2 A B C D E F G H I K L M N O P R S T U V W
Ra Re


for a circle of radius r is ‘1 rad’ the angle corresponding to length r on the circle,

1\,\mathrm{rad} = \frac {360^\circ} {2 pi} = \frac {180^\circ} {\pi} \approx 57{,}29577951^\circ

accordingly :
1\,\mathrm{mrad} = \frac {1 rad} {1000} :

1\,\mathrm{mrad} = \frac {360^\circ} {2000 \pi} = \frac {180^\circ} {1000 \pi} \approx 0{,}05729577951^\circ


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Rayleigh Criterion

The diameter of the smallest disk that a lens can produce as image of a point size object is called Airy-disk

According to the so called “Rayleigh Criterion” holds:

The smallest possible Airy-Disk that a (diffraction limited) lens can generate is

D = 2 * 1.22 * Wavelength * F\#

The best possible resolution on image side (at 20% contrast) is the radius of this smallest possible Airy-Disk

R = 1.22 * Wavelength * F\#

When you double the F#, you lose factor 2 of resolution in each x and y direction.
If the lens supported 5 Megapixel before, then it supports only 1.3 Megapixel after
When you double the wavelength (for example 850nm IR instead of 420nm blue), you lose factor 2 of resolution in each x and y direction. If the lens supported 5 Megapixel before, then it supports only 1.3 Megapixel after

See F-number


A normal lens has pincushion distortion or barrel distortion which can be corrected to give a perfect perspective projection, like the image of a pin-hole camera.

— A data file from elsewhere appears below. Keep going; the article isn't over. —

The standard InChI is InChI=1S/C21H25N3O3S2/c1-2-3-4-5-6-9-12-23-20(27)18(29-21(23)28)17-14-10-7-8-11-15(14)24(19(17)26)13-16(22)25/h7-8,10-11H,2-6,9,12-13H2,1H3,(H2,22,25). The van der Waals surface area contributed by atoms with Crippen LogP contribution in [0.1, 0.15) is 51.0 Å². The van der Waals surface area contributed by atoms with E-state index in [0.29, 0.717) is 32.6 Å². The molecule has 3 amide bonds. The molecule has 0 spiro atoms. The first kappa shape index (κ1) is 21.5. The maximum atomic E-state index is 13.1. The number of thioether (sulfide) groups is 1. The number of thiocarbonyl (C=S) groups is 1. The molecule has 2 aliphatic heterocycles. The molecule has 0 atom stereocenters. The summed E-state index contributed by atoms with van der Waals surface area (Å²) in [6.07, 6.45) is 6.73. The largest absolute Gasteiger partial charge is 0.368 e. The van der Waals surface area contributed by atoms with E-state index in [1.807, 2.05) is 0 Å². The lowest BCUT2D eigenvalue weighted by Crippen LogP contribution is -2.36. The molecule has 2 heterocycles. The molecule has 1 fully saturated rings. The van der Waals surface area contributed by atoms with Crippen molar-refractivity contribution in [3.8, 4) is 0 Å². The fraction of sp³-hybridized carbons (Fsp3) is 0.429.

This process is called “rectification” and is often applied for stitchich images, for example, in panoramic photography.
The resulting images has no distortion.

refractive index

refractive index = \frac{speed\ of\ light\ in\ vacuum}{speed\ of\ light\ in\ the\ current\ medium\ (eg.\ glass)} =: \frac{c}{v}

With c = 2.99792458 \cdot 10^8  \frac{m}{s} , roughly 300000km per second

In other media than vacuum the light is slower. Therefore, the smallest refraction index is 1.
The speed of light in the medium is v = \frac{c}{v}.
Therefore the speed of light in a medium is factor “refractive Index” slower than the speed of light c in vacuum.
Glass slows down light of different wavelengths (“colors”) by different factors.
Results are different refractive indices, “depending on the color (wavelength) of light .”
The higher the refraction index, the stronger the change of direction at the boundary between different media
As media have different refraction index for blue, green red light, red/green/blue light takes a different path through a lens!
Medium typical refractive index
Vacuum 1
Air 1.000293
Helium 1.000036
Hydrogen 1.000132
Carbon dioxide 1.00045
Water at 20 °C 1.333
Ethanol at 20 °C 1.36
Olive oil at 20 °C 1.47
Ice 1.31
PMMA (= acrylic = plexiglas) 1.49
Window glass 1.52
Polycarbonate (Lexan™) 1.58
Flint glass (typical) 1.62
Sapphire 1.77
Cubic zirconia 2.15
Diamond 2.42
Moissanite 2.65
After a reflection light propagates from right to left, and it’s velocity can be regarded as negative. Using velocity instead of speed in the above equation, the index of refraction can also be regarded as negative.